European Journal of Social Work (Eur J Soc Work)

Publisher: Taylor & Francis (Routledge)

Journal description

The European Journal of Social Work is a new forum for academic debate in the social professions. It publishes refereed papers on key contemporary issues in social policy social service institutions and strategies of social change. The focus is primarily European but major international contributions are also published. The Journal aims to reflect the diversity of cultural and conceptual traditions in which the social professions in Europe are grounded. At the same time it seeks to examine emerging European paradigms in methodology and comparative analysis.

Current impact factor: 0.58

Impact Factor Rankings

Additional details

5-year impact 0.00
Cited half-life 5.30
Immediacy index 0.03
Eigenfactor 0.00
Article influence 0.00
Website European Journal of Social Work website
Other titles European journal of social work (Online)
ISSN 1369-1457
OCLC 48450540
Material type Document, Periodical, Internet resource
Document type Internet Resource, Computer File, Journal / Magazine / Newspaper

Publisher details

Taylor & Francis (Routledge)

  • Pre-print
    • Author can archive a pre-print version
  • Post-print
    • Author can archive a post-print version
  • Conditions
    • Some individual journals may have policies prohibiting pre-print archiving
    • On author's personal website or departmental website immediately
    • On institutional repository or subject-based repository after either 12 months embargo
    • Publisher's version/PDF cannot be used
    • On a non-profit server
    • Published source must be acknowledged
    • Must link to publisher version
    • Set statements to accompany deposits (see policy)
    • The publisher will deposit in on behalf of authors to a designated institutional repository including PubMed Central, where a deposit agreement exists with the repository
    • STM: Science, Technology and Medicine
    • Publisher last contacted on 25/03/2014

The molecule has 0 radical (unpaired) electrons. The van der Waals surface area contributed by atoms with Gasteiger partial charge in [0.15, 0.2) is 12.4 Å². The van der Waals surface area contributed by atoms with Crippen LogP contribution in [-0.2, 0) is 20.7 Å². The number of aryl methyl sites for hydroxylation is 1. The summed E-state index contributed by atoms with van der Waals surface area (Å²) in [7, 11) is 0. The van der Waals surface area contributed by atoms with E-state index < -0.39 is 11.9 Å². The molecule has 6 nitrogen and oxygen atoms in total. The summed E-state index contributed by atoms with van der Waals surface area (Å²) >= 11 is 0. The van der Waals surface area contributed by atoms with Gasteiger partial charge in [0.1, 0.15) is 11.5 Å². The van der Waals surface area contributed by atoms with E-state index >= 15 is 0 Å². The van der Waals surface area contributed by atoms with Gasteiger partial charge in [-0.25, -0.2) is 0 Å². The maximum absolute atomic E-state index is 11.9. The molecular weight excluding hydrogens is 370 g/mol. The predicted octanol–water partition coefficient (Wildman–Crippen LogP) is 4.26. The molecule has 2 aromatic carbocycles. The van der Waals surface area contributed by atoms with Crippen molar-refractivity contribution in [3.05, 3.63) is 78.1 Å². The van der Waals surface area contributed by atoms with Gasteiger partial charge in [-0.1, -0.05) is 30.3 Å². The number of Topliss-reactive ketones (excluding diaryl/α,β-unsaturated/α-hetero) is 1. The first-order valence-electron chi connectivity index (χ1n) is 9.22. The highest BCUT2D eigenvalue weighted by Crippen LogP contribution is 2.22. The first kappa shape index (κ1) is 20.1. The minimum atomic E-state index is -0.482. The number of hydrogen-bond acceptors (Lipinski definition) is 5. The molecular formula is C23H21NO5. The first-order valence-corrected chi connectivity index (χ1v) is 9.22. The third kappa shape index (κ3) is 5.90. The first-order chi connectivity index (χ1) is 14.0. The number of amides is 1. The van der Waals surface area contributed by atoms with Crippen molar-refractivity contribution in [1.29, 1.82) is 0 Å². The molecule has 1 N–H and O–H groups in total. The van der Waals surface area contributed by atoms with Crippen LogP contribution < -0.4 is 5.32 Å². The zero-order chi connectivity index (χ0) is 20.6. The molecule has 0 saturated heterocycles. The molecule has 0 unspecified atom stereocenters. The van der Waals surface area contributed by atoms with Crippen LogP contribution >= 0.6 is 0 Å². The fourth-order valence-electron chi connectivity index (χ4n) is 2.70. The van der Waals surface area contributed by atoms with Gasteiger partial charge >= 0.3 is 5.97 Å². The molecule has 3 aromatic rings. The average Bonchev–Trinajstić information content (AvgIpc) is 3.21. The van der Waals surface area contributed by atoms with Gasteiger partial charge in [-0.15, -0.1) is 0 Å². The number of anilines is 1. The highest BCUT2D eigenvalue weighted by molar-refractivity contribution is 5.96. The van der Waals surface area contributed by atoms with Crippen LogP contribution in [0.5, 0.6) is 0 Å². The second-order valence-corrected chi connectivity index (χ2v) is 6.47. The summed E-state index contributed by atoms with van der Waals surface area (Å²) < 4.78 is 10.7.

• This policy is an exception to the default policies of 'Taylor & Francis (Routledge)'
  • Classification
    green

Publications in this journal


  • No preview · Article · Feb 2016 · European Journal of Social Work

  • No preview · Article · Feb 2016 · European Journal of Social Work

  • No preview · Article · Feb 2016 · European Journal of Social Work
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    ABSTRACT: Reflective practice is a key aspiration within social work; being a reflective practitioner is considered to be a foundational attribute of the social work professional. However, achieving reflective practice is not straightforward. Reflection is inevitably subject to issues of memory and recall, so that the recollection of a case is likely to differ in important ways from the original instance. Moreover, giving an account of an event to one's peers or supervisors involves aspects of justification and self-presentation that may emphasise selectively and ignore key details of the original event, whether through a process of conscious omission or subconscious forgetting. This article reports on a knowledge exchange project that sought to enhance criminal justice social workers’ reflective practice through the use of the Conversation Analytic Role-play Method, an approach that is methodologically and theoretically grounded in the study of talk-in-interaction, drawing on video re-enactments of real encounters between practitioners and service users. We argue that by engaging collaboratively in this way, the practitioners and researchers learned a great deal about how practice in criminal justice social work is ‘done’ and also about the wider context within which criminal justice social work is practised.
    No preview · Article · Jan 2016 · European Journal of Social Work

  • No preview · Article · Jan 2016 · European Journal of Social Work
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    ABSTRACT: Neoliberal policies not only privatise formerly public services but also focus one-sidedly on discourses of individual autonomy and responsibility. This makes it difficult to raise ‘the social question’ (the question what constitutes social bonds) publicly since market principles are presented as allowing no alternatives. Social work owes its professional origins however to a shift from early capitalist individualism to policies recognising the need for social reconstruction and cohesion. It was mandated to reconcile the key principles of modernity, personal freedom and equality, although its methodology, often corresponding with social policy regimes, interpreted this mandate variably. Attempts in current social work to adjust to the cancellation of the social question through techniques of ‘activation’ and individualised care further the crisis of the project of modernity which manifests itself in a split between heightened public control measures and privatised concerns for ‘care’, thereby altering its core identity. Reflections on social work's historical position within varying political contexts help to promote a renewed critical examination of the profession's political role and highlight the need to turn interventions at the personal level into occasions that affirm social citizenship, ensure rights and promote social equality.
    No preview · Article · Oct 2015 · European Journal of Social Work

  • No preview · Article · Oct 2015 · European Journal of Social Work

  • No preview · Article · Oct 2015 · European Journal of Social Work